Valentino Rossi says a decision on his MotoGP future beyond 2022 will come in the summer and will be fully results-based.
Rossi has joined Yamaha’s satellite Petronas SRT team on a one-year deal for this season, after an eight-year stint with the manufacturer’s factory team.
The seven-time MotoGP champion joins Petronas fresh off what was comfortably the worst campaign of his premier-class career, but has retained the support of Yamaha and a factory-spec bike.
“I will decide during the summer break,” Rossi said about continuing in MotoGP beyond 2021. “So, in the middle of the season, I want to make half a season [before I decide].
“My decision is [going to come] from the results. If I’m strong, and if I can fight for the podium, if I can fight for the victory, I can continue also another year.
“Or, if not, no, [I won’t continue].
“So, I will decide around summer.”
If Rossi races on in 2022, it would likely be with the Petronas squad following the news that it is closing on a new deal to continue to race Yamaha bikes.
However, Rossi’s own VR46 team could also be on next year’s grid in some capacity, having dipped its toe with a single-bike entry for Luca Marini this year as part of the Avintia Ducati set-up.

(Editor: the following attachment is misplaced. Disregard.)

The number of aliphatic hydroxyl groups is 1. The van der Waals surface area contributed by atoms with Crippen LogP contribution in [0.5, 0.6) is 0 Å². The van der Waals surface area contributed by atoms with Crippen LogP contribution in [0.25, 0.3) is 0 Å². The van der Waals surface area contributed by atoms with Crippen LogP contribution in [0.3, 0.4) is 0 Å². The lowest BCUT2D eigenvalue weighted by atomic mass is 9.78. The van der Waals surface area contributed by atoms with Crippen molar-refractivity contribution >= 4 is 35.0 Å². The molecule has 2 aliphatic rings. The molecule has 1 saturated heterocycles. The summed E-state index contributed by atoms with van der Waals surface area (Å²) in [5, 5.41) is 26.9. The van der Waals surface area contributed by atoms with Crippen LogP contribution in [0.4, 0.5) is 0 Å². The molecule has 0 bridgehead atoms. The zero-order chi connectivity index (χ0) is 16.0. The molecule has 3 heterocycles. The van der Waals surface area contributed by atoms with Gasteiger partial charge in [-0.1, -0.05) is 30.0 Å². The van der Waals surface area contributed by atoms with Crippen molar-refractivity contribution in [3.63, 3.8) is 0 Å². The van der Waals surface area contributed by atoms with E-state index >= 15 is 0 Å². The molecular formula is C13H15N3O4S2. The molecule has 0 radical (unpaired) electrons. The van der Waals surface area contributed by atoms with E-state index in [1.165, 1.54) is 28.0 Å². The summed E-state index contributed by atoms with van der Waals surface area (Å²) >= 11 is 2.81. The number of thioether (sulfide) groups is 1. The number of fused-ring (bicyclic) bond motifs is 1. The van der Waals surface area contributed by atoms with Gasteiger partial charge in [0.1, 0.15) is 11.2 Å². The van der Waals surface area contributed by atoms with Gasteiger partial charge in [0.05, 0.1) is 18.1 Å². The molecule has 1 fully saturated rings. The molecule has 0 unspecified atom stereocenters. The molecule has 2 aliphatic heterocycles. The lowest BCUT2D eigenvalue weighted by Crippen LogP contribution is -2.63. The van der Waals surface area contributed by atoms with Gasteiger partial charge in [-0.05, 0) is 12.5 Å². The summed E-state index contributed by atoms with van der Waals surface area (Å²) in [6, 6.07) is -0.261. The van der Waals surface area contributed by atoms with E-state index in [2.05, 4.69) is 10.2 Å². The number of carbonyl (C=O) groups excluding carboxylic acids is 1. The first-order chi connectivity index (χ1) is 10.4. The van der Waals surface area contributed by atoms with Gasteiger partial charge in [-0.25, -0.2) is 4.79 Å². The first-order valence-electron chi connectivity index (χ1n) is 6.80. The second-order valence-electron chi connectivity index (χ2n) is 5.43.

Petronas SRT team principal Razlan Razali said earlier this week that Rossi’s deal with Yamaha has certain performance clauses that the Italian needs to achieve for a 2022 extension to be feasible, and Rossi appeared to corroborate as much in his post-launch interview.
“It’s not an easy decision but for sure everything depends on the results. I think, if I can be competitive, if I can fight for victory, for the podium, I can continue also another year,” Rossi reiterated, before adding jovially: “But this is my idea, I don’t speak with the team, I don’t speak with Yamaha, maybe they tell me I don’t have a decision [to make] – it’s possible.
“About my power [in the negotiations], I can have also another season but it will depend from the results.”
Petronas SRT team director Johan Stigefelt also acknowledged the existence of a clause, but indicated that the clause by itself wouldn’t be an overriding factor for the two sides.
“We have discussed it, and at the end of the day it comes down to results, and being comfortable and happy with what we are doing, and it goes both ways, with Valentino and us,” he said.
“So we have a common understanding, to evaluate, and see how he performs.
“It’s much in his hands – if he’s happy, and he’s doing it in the positions – top-five, top-three – that he wants to do, and he wants to continue, we are here, we are open, but that’s something we have to evaluate a bit further ahead.
“Right now it’s too early to say, we have to see at half-season where we are, and hopefully we will be doing really well and having a lot of fun together, and challenging for the top positions.”
Though 2021 will mark his 21st season in the top class, meaning he’s now spent half his whole life as a premier-class rider, Rossi insisted he had no fears about life beyond MotoGP.
“Yes, my life will change a lot [when I retire], but I’m not very worried. I know I’ve had a long, long career, and I’m happy.”
“I want to continue to be a driver, I want to race cars, so maybe [my life] will change, but not a lot, I hope.”